Spring 2023, Volume 34

Poetry by John Schneider


Her voice still murmurs from the spot deep within
the quarry pond.  Hardly any sun here, just

a disk of dull light sheathed in the luster
of her innocence, rippling the water
with grief, swelling into broken syllables only
my daughter can decipher. The anguish remains
silently painted on her face, as she gazes over
our fence at the gray stucco house where her
friend once lived. Though she didn’t see it
happen, arriving just before the paramedics
and ambulance, before they pulled her out
by her matted cinnamon brown hair,

the story is now hers alone. Nothing remains
beyond her memories but the dead girl’s

favorite tennis shoes, empty, still hanging
by knotted laces from the backyard clothesline

and the cool green ripples of yellow-bellied
snakes and crawdads and weightless water bugs

and the murmurs now prayers held captive
on my daughter’s tongue.


I’m seven, waiting in line with my mother
for the doors of Montgomery Wards to open. 
It’s a chilly December 26th morning.
We’ve come for the half-price tinsel
and ornaments—took the 7:00 am bus.

We stand shivering, my mouth stoppered
with angel food candy.  A woman nearby wears
a camo parka wreathed in a hint of bacon scent.

Why didn’t he come to our house again?
her young son asks.  Gusts fill, then deflate
his nylon windbreaker, his eyes aimed at the half-off
Roy Rogers cap pistol in the store window.

It got late, I’m sure he was tired from working all night,
she says. He missed our house as well! a woman behind us
chimed in with a half-wink towards the mother.

These women make their living checking groceries, cleaning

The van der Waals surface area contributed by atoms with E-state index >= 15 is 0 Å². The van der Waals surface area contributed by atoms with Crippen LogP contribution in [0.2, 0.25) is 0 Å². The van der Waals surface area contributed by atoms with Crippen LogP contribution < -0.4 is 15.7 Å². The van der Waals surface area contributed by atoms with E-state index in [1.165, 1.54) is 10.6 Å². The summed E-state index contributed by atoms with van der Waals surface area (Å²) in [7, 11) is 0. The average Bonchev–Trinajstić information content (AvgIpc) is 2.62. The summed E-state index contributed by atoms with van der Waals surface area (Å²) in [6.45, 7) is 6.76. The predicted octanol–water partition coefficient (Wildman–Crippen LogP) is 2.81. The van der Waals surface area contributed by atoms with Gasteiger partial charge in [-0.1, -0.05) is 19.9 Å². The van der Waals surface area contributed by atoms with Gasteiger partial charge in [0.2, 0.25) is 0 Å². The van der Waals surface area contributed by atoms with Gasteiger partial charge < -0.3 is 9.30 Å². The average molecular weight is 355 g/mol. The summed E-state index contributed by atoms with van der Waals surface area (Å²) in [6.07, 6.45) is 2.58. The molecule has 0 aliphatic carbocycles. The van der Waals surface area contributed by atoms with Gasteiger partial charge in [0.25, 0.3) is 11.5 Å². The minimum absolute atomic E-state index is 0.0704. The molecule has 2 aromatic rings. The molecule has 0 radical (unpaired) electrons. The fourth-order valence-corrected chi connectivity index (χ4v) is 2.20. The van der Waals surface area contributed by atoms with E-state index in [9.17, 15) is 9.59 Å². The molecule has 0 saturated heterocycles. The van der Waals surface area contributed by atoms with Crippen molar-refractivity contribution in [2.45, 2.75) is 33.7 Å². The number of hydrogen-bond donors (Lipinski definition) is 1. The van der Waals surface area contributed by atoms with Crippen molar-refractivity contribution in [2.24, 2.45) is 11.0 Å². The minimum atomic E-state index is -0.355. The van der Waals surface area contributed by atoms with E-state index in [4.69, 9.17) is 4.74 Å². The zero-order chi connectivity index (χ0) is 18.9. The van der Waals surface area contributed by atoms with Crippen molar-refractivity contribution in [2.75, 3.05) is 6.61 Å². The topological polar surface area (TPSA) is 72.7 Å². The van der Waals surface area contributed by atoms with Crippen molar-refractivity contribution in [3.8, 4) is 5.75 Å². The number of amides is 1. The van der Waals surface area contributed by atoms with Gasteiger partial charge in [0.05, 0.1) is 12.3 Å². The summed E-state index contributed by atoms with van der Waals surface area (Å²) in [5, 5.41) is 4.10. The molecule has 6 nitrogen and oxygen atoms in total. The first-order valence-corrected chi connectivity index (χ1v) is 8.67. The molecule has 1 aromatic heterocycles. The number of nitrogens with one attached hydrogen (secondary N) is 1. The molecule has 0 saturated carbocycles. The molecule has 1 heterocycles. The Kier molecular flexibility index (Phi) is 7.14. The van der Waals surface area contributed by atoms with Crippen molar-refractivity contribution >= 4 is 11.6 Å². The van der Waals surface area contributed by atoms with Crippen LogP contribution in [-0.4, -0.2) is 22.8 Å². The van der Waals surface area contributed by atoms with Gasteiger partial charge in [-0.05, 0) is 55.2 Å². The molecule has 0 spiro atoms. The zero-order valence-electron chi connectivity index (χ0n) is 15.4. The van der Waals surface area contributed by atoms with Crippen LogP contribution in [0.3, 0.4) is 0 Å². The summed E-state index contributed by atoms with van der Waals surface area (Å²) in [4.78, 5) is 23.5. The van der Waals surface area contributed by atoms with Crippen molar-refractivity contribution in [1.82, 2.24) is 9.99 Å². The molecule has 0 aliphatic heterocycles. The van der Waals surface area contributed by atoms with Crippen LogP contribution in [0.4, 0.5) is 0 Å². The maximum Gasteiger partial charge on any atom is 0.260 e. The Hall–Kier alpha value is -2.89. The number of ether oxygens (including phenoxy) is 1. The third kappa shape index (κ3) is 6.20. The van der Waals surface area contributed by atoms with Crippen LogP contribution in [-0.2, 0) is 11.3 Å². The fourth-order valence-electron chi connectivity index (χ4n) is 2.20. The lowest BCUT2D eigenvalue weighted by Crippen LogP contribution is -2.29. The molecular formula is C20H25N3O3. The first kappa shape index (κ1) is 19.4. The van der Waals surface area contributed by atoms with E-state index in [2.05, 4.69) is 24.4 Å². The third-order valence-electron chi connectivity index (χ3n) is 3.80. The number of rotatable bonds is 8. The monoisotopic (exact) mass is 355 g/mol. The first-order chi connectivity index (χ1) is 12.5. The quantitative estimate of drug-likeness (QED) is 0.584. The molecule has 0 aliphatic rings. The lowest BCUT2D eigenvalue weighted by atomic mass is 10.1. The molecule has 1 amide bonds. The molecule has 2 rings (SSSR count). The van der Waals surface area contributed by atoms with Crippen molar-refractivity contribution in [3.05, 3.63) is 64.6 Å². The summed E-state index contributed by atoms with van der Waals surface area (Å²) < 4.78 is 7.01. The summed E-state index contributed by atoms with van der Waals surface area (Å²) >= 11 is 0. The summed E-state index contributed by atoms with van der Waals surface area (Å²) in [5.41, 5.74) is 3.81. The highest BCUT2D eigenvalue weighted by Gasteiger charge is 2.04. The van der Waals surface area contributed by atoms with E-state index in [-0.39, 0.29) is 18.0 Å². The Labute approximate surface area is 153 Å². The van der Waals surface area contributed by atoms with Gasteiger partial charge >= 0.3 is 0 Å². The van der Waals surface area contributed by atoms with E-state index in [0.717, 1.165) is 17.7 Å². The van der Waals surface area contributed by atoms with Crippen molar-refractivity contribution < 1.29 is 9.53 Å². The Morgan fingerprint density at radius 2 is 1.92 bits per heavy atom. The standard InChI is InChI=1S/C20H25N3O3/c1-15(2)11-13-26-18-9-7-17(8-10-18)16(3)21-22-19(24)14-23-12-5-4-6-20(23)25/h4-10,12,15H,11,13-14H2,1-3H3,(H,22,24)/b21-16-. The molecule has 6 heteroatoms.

other people’s houses, emptying diapers
of other mother’s babies.  I had forgotten

there are kids, days after Christmas, still waiting

The Speed At Which Things Fall

The residents struggle against gravity’s pull
to a bleached surface. Stuck in chairs on the worn
floor of the sitting room, their feet always trying
to take root, extract some water from bygone

memories still damp with returning
to a home that can no longer be
returned to; the once fertile earth no longer
rounded with birth. Sometimes, the mind

of a weary pilgrim can lose it,
head spinning, clouds graying, leaves shivering.
Once mighty lips now a stilled horizon.
Eyes gaze at the sun thru a shattered

picture window, Kaleidoscope-like,
a mosaic—seeking a single image
in this jumble of misaligned stars.
Is this what life is like, such vast expanses
moving in to fill a hollowing body?
This semi-permeable wall.  Faces shedding
their names. Footfall missing its stair tread.
The overheavy heads of dahlias placed on her bureau

some weeks ago bow to the weightlessness
of browning leaves scattered around their vase.
And I am afraid of false bloom, that my hands
are not enough to lift and keep her here.




BIO: John Schneider lives and works in Berkeley, California. His debut collection, Swallowing the Light, is forthcoming in 2022 from Kelsay Books. His work has been published in The Worcester Review, Tampa Review, The American Journal of Poetry, California Fire and Water: A Climate Crisis Anthology, and elsewhere. His poetry has been a Merit Award winner in the Atlanta Review 2021 International Poetry Competition He is also a two-time Pushcart Prize nominee.